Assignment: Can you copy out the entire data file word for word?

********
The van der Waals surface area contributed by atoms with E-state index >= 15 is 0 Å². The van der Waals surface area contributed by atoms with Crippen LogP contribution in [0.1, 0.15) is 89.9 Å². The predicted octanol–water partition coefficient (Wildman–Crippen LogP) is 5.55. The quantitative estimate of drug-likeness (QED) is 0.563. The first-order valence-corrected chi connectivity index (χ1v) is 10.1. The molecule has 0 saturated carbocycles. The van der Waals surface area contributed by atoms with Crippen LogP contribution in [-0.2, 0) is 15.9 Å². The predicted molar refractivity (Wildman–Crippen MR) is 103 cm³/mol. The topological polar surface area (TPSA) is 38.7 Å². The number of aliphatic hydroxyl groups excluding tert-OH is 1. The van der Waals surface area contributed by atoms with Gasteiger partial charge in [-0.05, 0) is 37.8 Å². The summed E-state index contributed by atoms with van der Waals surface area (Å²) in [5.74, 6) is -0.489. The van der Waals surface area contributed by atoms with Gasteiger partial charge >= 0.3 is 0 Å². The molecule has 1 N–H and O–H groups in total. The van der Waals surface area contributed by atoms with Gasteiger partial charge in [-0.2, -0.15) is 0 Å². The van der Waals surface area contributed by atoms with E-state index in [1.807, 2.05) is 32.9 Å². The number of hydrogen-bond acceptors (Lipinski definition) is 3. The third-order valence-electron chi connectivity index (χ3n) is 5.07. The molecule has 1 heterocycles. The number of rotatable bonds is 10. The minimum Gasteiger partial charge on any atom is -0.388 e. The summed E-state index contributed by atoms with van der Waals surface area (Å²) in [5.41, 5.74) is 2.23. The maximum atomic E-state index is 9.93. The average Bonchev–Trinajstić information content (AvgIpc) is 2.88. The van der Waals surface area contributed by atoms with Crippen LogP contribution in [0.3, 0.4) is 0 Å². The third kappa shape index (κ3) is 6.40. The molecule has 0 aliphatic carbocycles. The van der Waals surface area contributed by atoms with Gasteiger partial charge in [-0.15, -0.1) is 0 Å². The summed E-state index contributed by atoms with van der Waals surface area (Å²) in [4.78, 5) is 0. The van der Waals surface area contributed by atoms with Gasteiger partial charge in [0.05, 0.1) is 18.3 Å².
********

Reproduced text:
The van der Waals surface area contributed by atoms with E-state index >= 15 is 0 Å². The van der Waals surface area contributed by atoms with Crippen LogP contribution in [0.1, 0.15) is 89.9 Å². The predicted octanol–water partition coefficient (Wildman–Crippen LogP) is 5.55. The quantitative estimate of drug-likeness (QED) is 0.563. The first-order valence-corrected chi connectivity index (χ1v) is 10.1. The molecule has 0 saturated carbocycles. The van der Waals surface area contributed by atoms with Crippen LogP contribution in [-0.2, 0) is 15.9 Å². The predicted molar refractivity (Wildman–Crippen MR) is 103 cm³/mol. The topological polar surface area (TPSA) is 38.7 Å². The number of aliphatic hydroxyl groups excluding tert-OH is 1. The van der Waals surface area contributed by atoms with Gasteiger partial charge in [-0.05, 0) is 37.8 Å². The summed E-state index contributed by atoms with van der Waals surface area (Å²) in [5.74, 6) is -0.489. The van der Waals surface area contributed by atoms with Gasteiger partial charge >= 0.3 is 0 Å². The molecule has 1 N–H and O–H groups in total. The van der Waals surface area contributed by atoms with Gasteiger partial charge in [-0.2, -0.15) is 0 Å². The van der Waals surface area contributed by atoms with E-state index in [1.807, 2.05) is 32.9 Å². The number of hydrogen-bond acceptors (Lipinski definition) is 3. The third-order valence-electron chi connectivity index (χ3n) is 5.07. The molecule has 1 heterocycles. The number of rotatable bonds is 10. The minimum Gasteiger partial charge on any atom is -0.388 e. The summed E-state index contributed by atoms with van der Waals surface area (Å²) in [5.41, 5.74) is 2.23. The maximum atomic E-state index is 9.93. The average Bonchev–Trinajstić information content (AvgIpc) is 2.88. The van der Waals surface area contributed by atoms with Crippen LogP contribution in [0.3, 0.4) is 0 Å². The third kappa shape index (κ3) is 6.40. The molecule has 0 aliphatic carbocycles. The van der Waals surface area contributed by atoms with Gasteiger partial charge in [-0.15, -0.1) is 0 Å². The summed E-state index contributed by atoms with van der Waals surface area (Å²) in [4.78, 5) is 0. The van der Waals surface area contributed by atoms with Gasteiger partial charge in [0.05, 0.1) is 18.3 Å².